Of course, photography is inherently different from the written or performed word. At the core of its origin was the idea of the photograph as a physical trace—a characteristic so hailed by one of its originators, Henry Fox Talbot. And so, the medium has always had to answer this plaguing question: Is it true?

Lê: It’s true, photography is a lame duck in a way. But I have deep faith in photography. Of course it is very limiting, but within those limitations a lot can be done. An expressive voice can emerge.

Rail: Thinking about all these complications between the military and photography, what are your thoughts on the future of war photography? We see so much of it, our screens are filled with images of violence from Iraq and Syria, Egypt and the Congo, and yet, the pictures never seem to enter public consciousness the way they once did for the wars of previous generations. I just read a piece by Christopher Anderson in The Photobook Review, himself a Magnum photographer. He begins his review by stating that he really doesn’t want to look at another picture from a war. For such a visual subject, and I’m paraphrasing, so little seems to come from war photography that means much of anything at all. Do you think there will come a point when war photography will become a genre of the past?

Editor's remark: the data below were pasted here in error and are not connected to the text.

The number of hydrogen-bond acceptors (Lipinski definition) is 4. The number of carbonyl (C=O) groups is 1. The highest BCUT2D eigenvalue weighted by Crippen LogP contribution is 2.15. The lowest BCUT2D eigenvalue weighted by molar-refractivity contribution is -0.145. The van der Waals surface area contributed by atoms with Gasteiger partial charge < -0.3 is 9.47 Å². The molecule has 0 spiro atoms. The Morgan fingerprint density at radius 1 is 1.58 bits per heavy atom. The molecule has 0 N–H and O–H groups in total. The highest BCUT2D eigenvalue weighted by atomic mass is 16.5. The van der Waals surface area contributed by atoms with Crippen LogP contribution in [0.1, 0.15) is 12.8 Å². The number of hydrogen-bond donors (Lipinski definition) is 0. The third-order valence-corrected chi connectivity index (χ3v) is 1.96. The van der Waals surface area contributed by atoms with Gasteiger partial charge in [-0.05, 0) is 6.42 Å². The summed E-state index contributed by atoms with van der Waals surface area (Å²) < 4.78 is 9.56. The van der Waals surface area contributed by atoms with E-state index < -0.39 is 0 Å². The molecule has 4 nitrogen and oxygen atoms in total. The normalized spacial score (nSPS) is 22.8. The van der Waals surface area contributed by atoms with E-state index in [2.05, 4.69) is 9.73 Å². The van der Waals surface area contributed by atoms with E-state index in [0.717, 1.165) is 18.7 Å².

Lê: Rather than whether or not there is a future for combat photography, I think one of the big differences now is the role of the civilian—the amateur photographer. Conflicts will always be newsworthy, someone will always need to be there to document. Now the technology is such that anyone can be there and take a quick picture, post it, and send it out to the world. In these pictures you don’t look at the artistry anymore—if there is such a thing—it is just information.

War photographers were always placed on a pedestal. They put their lives at risk. Of course it is still very dangerous, but it also seems that now, there could just as easily be a civilian taking the picture. Maybe it is less a question of whether war photography will continue, and more a question of whether this idea of the heroic, self-sacrificing combat photographer will live on.

Contributor

Sara Christoph

Sara Christoph is a former Managing Director of the Brooklyn Rail.